Synopsis:Monumental classic by the founder of modern chemistry features first explicit statement of law of conservation of matter in chemical change, and more. Facsimile reprint of original (1790) Kerr translation. Table of ContentsPART FIRST. Of the Formation and Decomposition of Aëriform Fluids, of the Combustion of Simple Bodies, and the Formation of Acids CHAP. I.Of the Combinations of Caloric, and the Formation of Elastic Aëriform Fluids or Gaffes CHAP. II.General Views relative to the Formation and Composition of our Atmosphere CHAP. III. Analysis of Atmospheric Air, and its Division into two Elastic Fluids ; one fit for Respiration, and the other incapable of being respired CHAP. IV. Nomenclature of the several constituent Parts of Atmospheric Air CHAP. V. Of the Decomposition of Oxygen Gas by Sulphur, Phosphorus, and Charcoal, and of the Formation of Acids in general CHAP. VI. Of the Nomenclature of Acids in general, and particularly of those drawn from Nitre and Sea Salt CHAP. VII. Of the Decomposition of Oxygen Gas by means of Metals, and the Formation of Metallic Oxyds CHAP. VIII. Of the Radical Principle of Water, and of its Decomposition by Charcoal and Iron CHAP. IX. Of the Quantities of Caloric disengaged from different Species of Combustion, Combustion of Phosphorus SECT. I. Combustion of Charcoal SECT. II. Combustion of Hydrogen Gas SECT. III. Formation of Nitric Acid SECT. IV. Combustion of Wax SECT. V. Combustion of Olive Oil CHAP. X. Of the Combustion of Combustible Substances with each other CHAP. XI. Observations upon Oxyds and Acids with several Bases, and upon the Composition of Animal and Vegetable Substances CHAP. XII. Of the Decomposition of Vegetable and Animal Substances by the Action of Fire CHAP. XIII. Of the Decomposition of Vegetable Oxyds by the Vinous Fermentation CHAP. XIV. Of the Putrefactive Fermentation CHAP. XV. Of the Acetous Fermentation CHAP. XVI. Of the Formation of Neutral Salts, and of their Bases SECT. I. Of Potash SECT. II. Of Soda SECT. III. Of Ammoniac SECT. IV. Of Lime, Magnesia, Barytes, and Argill SECT. V. Of Metallic Bodies CHAP. XVII. Continuation of the Observations upon Salisiable Bases, and the Formation of Neutral Salts PART II. Of the Combinations of Acids with Salisiable Bases, and of the Formation of Neutral Salts INTRODUCTION TABLE of Simple Substances SECT. I. Observations upon simple Substances TABLE of Compound Oxydable and Acidisiable Bases SECT. II. Observations upon Compound Radicals SECT. III. Observations upon the Combinations of Light and Caloric with different Substances TABLE of the Combinations of Oxygen with the Simple Substances, to face SECT. IV. Observations upon these Combinations TABLE of the Combinations of Oxygen with Compound Radicals SECT. V. Observation upon these Combinations TABLE of the Combinations of Azote with the Simple Substances SECT. VI. Observations upon these Combinations of Azote TABLE of the Combinations of Hydrogen with Simple Substances SECT. VII. Observations upon Hydrogen, and its Combinations TABLE of the Binary Combinations of Sulphur with the Simple Substances SECT. VIII. Observations upon Sulphur, and its Combinations TABLE of the Combinations of Phosphorous with Simple Substances SECT. IX. Observations upon Phosphorous and its Combinations TABLE of the Binary Combinations of Charcoal SECT. X. Observations upon Charcoal, and its Combinations SECT. XI. Observations upon the Muriatic, Fluoric, and Boracic Radicals, and their Combinations SECT. XII. Observations upon the Combinations of Metals with each other TABLE of the Combinations of Azote, in the State of Nitrous Acid, with the Salisiable Bases TABLE of the Combinations of Azote, in the State of Nitric Acid, with the Salisiable Bases SECT. XIII. Observations upon Nitrous and Nitric Acids, and their Combinations with Salisiable Bases TABLE of the Combinations of Sulphuric Acid with the Salisiable Bases SECT. XIV. Observations upon Sulphuric Acid, and its Combinations TABLE of the Combinations of Sulphurous Acid SECT. XV. Observations upon Sulphurous Acid, and its Combinations with Salisiable Bases TABLE of the Combinations of Phosphorous and Phosphoric Acids SECT. XVI. Observations upon Phosphorous and Phosphoric Acids, and their Combination with Salisiable Bases TABLE of the Combinations of Carbonic Acid SECT. XVII. Observations upon Carbonic Acid, and its Combinations with Salisiable Bases TABLE of the Combinations of Muriatic Acid TABLE of the Combinations of Oxygenated Muriatic Acid SECT. XVIII. Observations upon Muriatic and Oxygenated Muriatic Acid, and their Combinations with Salisiable Bases TABLE of the Combinations of NitroMuriatic Acid SECT. XIX. Observations upon Nitromuriatic Acid, and its Combinations with Salisiable Bases TABLE of the Combinations of Fluoric Acid SECT. XX. Observations upon Fluoric Acid, and its Combinations with Salisiable Bases TABLE of the Combinations of Boracic Acid SECT. XXI. Observations upon Boracic Acid, and its Combinations with Sulisiable Bases TABLE of the Combinations of Arseniac Acid SECT. XXII. Observations upon Arseniac Acid, and its Combinations with Salisiable Bases SECT. XXIV. Observations upon Tungstic Acid, and its Combinations with Salisiable Bases, and a Table of these in the order of their Affinity TABLE of the Combinations of Tartarous Acid SECT. XXV. Observations upon Tartarous Acid, and its Combinations with Salisiable Bases SECT. XXVI. Observations upon Mallic Acid, and its Combinations with Salisiable Bases TABLE of the Combinations of Citric Acid SECT. XXVII. Observations upon Citric Acid, and its Combinations with Salisiable Bases TABLE of the Combinations of Pyrolignous Acid SECT. XXVIII. Observations upon Pyrolignous Acid, and its Combinations with Salisiable Bases SECT. XXIX. Observations upon Pyrotartarous Acid, and its Combinations with Salisiable Bases TABLE of the Combinations of Pyromucous Acid SECT. XXX. Observations upon Pyromucous Acid, and its Combinations with Salisiable Bases TABLE of the Combinations of Oxalic Acid SECT. XXXI. Observations upon Oxalic Acid, and its Combinations with Salisiable Bases TABLE of the Combinations of Acetous Acid, to face SECT. XXXII. Observations upon Acetous Acid, and its Combinations with the Salisiable Bases TABLE of the Combination of Acetic Acid SECT. XXXIII. Observations upon Acetic Acid, and its Combinations with Salisiable Bases TABLE of the Combinations of Succinic Acid SECT. XXXIV. Observations upon Succinic Acid, and its Combinations with Salisiable Bases SECT. XXXV. Observations upon Benzoic Acid, and its Combinations with Salisiable Bases SECT. XXXVI. Observations upon Camphoric Acid, and its Combinations with Salisiable Bases SECT. XXXVII. Observations upon Gallic Acid, and its Combinations with Salisiable Bases SECT. XXXVIII. Observations upon Lactic Acid, and its Combinations with Salisiable Bases TABLE of the Combinations of Saccholactic Acid SECT. XXXIX. Observations upon Saccholactic Acid, and its Combination with Salisiable Bases TABLE of the Combinations of Formic Acid SECT. XL. Observations upon Formic Acid, and its Combinations with the Salisiable Bases SECT. XLI. Observations upon the Bombic Acid, and its Combinations with the Salisiable Bases TABLE of the Combinations of the Sebacic Acid SECT. XLII. Observations upon the Sebacic Acid and its Combinations with the Salisiable Bases SECT. XLIII. Observation upon the Lithic Acid, and its Combinations with the Salisiable Bases TABLE of the Combination of the Prussic Acid SECT. XLIV. Observations upon the Prussic Acid, and its Combinations with the Salisiable Bases PART III. Description of the Instruments and Operations of Chemistry INTRODUCTION CHAP. I. Of the Instruments necessary for determining the Absolute and Specific Gravities of Solid and Liquid Bodies CHAP. II. Of Gazometry, or the Measurement of the Weight and Volume of Aëriform Substances SECT. I. Of the Pneumatochemical Apparatus SECT. II. Of the Gazometer SECT. III. Some other methods for Measuring the Volume of Gasses SECT. IV. Of the method of Separating the different Gasses from each other SECT. V. Of the necessary Corrections of the Volume of Gasses, according to the Pressure of the Atmosphere SECT. VI. Of the Correction relative to the Degrees of the Thermometer SECT. VII. Example for Calculating the Corrections relative to the Variations of Pressure and Temperature SECT. VIII. Method of determining the Weight of the different Gasses CHAP. III. Description of the Calorimeter, or Apparatus for measuring Caloric CHAP. IV. Of the Mechanical Operations for Division of Bodies SECT. I. Of Trituration, Levigation, and Pulverization SECT. II. Of Sifting and Washing Powdered Substances SECT. III. Of Filtration SECT. IV. Of Decantation CHAP. V. Of Chemical means for Separating the Particles of Bodies from each other without Decomposition, and for Uniting them again SECT. I. Of the Solution of Salts SECT. II. Of Lixivation SECT. III. Of Evaporation SECT. IV. Of Cristallization SECT. V. Of Simple Distillation SECT. VI. Of Sublimation CHAP. VI. Of Pneumatochemical Distillations, Metallic Dissolutions, and some other operations which require very complicated instruments SECT. I. Of Compound and Pneumatochemical Distillations SECT. II. Of Metallic Dissolutions SECT. III. Apparatus necessary in Experiments upon Vinous and Putresactive Fermentations SECT. IV. Apparatus for the Decomposition of Water CHAP. VII. Of the Composition and Use of Lutes CHAP. VIII. Of Operations upon Combustion and Deslagration SECT. I. Of Combustion in general SECT. II. Of the Combustion of Phosphorus SECT. III. Of the Combustion of Charcoal SECT. IV. Of the Combustion of Oils SECT. V. Of the Combustion of Alkohol SECT. VI. Of the Combustion of Ether SECT. VII. Of the Combustion of Hydrogen Gas, and the Formation of Water SECT. VIII. Of the Oxydation of Metals CHAP. IX. Of Deflagration CHAP. X. Of the Instruments necessary for Operating upon Bodies in very high Temperatures SECT. I. Of Fusion SECT. II. Of Furnaces SECT. III. Of increasing the Action of Fire, by using Oxygen Gas instead of Atmospheric Air APPENDIX No. I. TABLE for Converting Lines, or Twelfth Parts of an Inch, and Fractions of Lines, into Decimal Fractions of the Inch No. II. TABLE for Converting the Observed Heighth of Water in the Jars of the PneumatoChemical Apparatus, expressed in Inches and Decimals, into Corresponding Heighths of Mercury No. III. TABLE for Converting the Ounce Measures used by Dr. Priestley into French and English Cubical Inches No. IV. TABLE for Reducing the Degrees of Reaumeur's Thermometer into its corresponding Degrees of Fahrenheit's Scale No. V. ADDITIONAL RULES for Converting French Weights and Measures into correspondent English Denominations No. VI. TABLE of Weights of the different Gasses, at 28 French inches, or 29.84 English inches barometrical pressure, and at 10° (54·5°) of temperature, expressed in English measure and English Troy weight No. VII. TABLES of the Specific Gravities of different bodies No. VIII. ADDITIONAL RULES for Calculating the Absolute Gravity in English Troy Weight of a Cubic Foot and Inch, English Measure, of any Substance whose Specific Gravity is known No. IX. TABLES for Converting Ounces, Drams, and Grains, Troy, into Decimals of the Troy Pound of 12 Ounces, and for Converting Decimals of the Pound Troy into Ounces, &c. No. X. TABLE of the English Cubical Inches and Decimals corresponding to a determinate Troy Weight of Distilled Water at the Temperature What Our Readers Are SayingBe the first to add a comment for a chance to win!Product Details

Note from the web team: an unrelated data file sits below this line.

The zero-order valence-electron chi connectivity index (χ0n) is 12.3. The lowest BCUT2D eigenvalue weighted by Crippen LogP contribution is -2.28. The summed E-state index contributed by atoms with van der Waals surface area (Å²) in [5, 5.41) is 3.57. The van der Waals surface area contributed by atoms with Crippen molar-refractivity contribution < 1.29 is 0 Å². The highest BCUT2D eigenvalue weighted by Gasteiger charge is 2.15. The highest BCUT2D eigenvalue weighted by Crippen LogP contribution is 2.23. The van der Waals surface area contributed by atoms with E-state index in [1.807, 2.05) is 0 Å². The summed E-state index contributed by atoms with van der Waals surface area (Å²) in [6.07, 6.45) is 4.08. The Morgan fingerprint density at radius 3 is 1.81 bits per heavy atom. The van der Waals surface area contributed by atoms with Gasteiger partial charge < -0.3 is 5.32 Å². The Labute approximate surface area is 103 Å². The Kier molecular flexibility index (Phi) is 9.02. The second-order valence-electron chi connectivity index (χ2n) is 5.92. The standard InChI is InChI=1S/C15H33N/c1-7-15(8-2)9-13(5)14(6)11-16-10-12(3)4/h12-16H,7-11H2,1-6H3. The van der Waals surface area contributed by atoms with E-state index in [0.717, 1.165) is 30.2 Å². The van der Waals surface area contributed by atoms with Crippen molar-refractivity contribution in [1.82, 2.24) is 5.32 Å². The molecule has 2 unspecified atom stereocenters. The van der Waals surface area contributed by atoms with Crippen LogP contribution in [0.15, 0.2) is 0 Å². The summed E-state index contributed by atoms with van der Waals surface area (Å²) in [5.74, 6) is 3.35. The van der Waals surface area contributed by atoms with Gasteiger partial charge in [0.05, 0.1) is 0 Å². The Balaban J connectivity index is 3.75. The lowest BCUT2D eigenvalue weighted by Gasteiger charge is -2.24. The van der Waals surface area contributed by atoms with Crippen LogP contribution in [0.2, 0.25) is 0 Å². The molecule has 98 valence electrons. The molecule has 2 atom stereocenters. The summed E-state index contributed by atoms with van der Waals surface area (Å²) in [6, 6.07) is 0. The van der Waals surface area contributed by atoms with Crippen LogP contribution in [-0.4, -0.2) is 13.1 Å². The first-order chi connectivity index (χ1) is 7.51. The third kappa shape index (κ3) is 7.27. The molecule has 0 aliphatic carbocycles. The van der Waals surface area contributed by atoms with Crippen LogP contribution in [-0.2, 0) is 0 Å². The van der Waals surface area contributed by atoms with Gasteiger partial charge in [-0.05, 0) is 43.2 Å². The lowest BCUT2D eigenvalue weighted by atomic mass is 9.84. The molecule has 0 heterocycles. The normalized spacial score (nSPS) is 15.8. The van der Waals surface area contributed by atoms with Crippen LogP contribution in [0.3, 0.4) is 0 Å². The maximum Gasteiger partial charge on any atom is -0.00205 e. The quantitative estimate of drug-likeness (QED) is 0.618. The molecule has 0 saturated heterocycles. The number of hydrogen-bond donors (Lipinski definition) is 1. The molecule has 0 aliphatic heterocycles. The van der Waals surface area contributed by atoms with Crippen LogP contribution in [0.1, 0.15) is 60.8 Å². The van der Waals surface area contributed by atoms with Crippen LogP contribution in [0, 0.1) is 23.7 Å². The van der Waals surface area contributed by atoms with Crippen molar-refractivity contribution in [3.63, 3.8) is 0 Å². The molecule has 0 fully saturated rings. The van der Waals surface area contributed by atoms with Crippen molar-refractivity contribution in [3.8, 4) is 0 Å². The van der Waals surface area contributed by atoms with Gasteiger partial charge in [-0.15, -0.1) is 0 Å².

Other books you might likeRelated SubjectsScience and Mathematics » Chemistry » General Science and Mathematics » Mathematics » Differential Equations Science and Mathematics » Physics » General Science and Mathematics » Physics » Relativity Theory